Greek reaction to second bailout

Eurozone finance ministers in Brussels (20 Feb 2012)

The Greek cabinet is to meet for talks on launching the painful reform process stipulated by creditors in return for a massive bailout and debt write-down .

The Greek government fell last year after ex-Prime Minister George Papandreou called for a referendum on the eurozone rescue package. He was replaced by Mr Papademos, an unelected technocrat who is expected to lead Greece until parliamentary elections in April.

BBC News website readers from Greece talk about the second bailout and the current political situation in their country.

Sofia Stavropoulou, Loutraki

Image caption Sofia Stavropoulou: "Most Greeks believe no solid solution has been presented to them"

We are all worried today. Most Greeks believe no solid solution has been presented to them by the Greek government.

This situation has happened gradually, over decades.

There has been no provision for sustainable growth. We need growth as it is the key factor for Greece's recovery. If my country is not supported in this way the consequences for both Greece and the EU will be tremendous.

Growth comes from businesses, and there have always been cash flow issues and huge operational costs. We need support from the EU.

This is a big test for the EU to prove if it is righteously called a UNION or not.

Thomas Papadopoulos, Athens

130 billion euros just to kick the can down the road. I don't know what they're trying to do. It's ridiculous.

I have two companies. We build and repair Samsung cell phones. The government owes us a humungous amount of money. They don't pay us back for anything.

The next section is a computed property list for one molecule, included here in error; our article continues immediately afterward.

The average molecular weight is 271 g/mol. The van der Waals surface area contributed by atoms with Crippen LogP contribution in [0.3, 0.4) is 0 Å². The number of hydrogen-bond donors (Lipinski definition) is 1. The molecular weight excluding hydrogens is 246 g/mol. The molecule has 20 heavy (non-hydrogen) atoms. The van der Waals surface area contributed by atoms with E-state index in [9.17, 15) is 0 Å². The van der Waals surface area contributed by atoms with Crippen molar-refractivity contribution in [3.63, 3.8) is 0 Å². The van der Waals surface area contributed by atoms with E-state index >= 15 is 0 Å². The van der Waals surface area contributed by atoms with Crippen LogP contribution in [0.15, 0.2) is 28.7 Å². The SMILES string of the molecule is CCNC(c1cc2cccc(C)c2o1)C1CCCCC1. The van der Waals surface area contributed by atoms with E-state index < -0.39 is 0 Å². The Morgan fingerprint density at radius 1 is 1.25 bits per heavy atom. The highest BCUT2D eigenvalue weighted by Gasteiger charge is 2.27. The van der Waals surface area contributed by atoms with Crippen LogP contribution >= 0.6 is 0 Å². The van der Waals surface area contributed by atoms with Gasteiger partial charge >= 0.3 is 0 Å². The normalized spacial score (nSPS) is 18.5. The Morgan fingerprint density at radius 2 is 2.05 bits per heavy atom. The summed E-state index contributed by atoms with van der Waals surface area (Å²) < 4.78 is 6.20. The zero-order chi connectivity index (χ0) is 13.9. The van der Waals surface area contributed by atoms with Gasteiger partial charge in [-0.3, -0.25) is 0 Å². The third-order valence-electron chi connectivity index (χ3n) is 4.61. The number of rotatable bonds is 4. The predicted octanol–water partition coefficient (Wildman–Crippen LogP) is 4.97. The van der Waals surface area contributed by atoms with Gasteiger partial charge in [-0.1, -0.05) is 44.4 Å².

We employed 50 people in 2010. Over the last two years we've had to fire half of our people.

I think this money is a waste and so are the trials and tribulations of the Greek people. Nothing of essence has taken place in Greece in the last two and a half years other than the contraction of some pensions and the government saying that the public sector will be smaller in a few years.

Nothing will happen other than the old politicians clinging to the rot they created. Nothing will be worth talking about, other than a proud country being destroyed in the name of global idiosyncrasy. There is nothing positive about it. People are just dazed. Nothing is clear.

Bill Kasiolas, Patras

Image caption Bill Kasiolas: "Our everyday life in Patras has changed radically since 2008"

I am studying Computer Engineering at the University of Patras, in western Greece. There will be a jobs market for me to go into. My parents salaries, however, have been cut by 50% since 2008.

I strongly disagree on this new bailout for my country, since it can only serve and secure the creditors instead of the greek people.

It is unfair what is happening. There is anti-government feeling as people's money has been going into politicians' pockets. They are taking money from people. These negative feelings towards the government have been building over the last couple of years.

Our everyday life in Patras has changed radically since 2008. Patras is a mid-sized city (some 300,000 citizens) which has always suffered from unemployment, but nowadays the local unemployment rate is over 40%! There are homeless people on the streets, sleeping rough in squares or in municipal facilities.

There have also been many cases where little children fainted at school because their families can't afford to feed them properly! There are families without electricity, because they couldn't afford this new extra tax imposed through the Greek Electricity Company.

Lots of local businesses keep firing more and more people and the university funding was cut by 50%, leaving a lot of courses untaught in many faculties and preventing students from graduating on time.

In the building where I live, some families can't afford to pay gas; therefore they have no heating, when the temperature has been extremely low during January and February!

So what should we, as greeks, expect? The prominent opinion is that these bailouts should help the categories of people I described above. Back in 2010, we all said we should accept these cuts in order to save our economy, even if this debt was not created by us, but from the corrupt political system running this country. However, we didn't see any convincing result.

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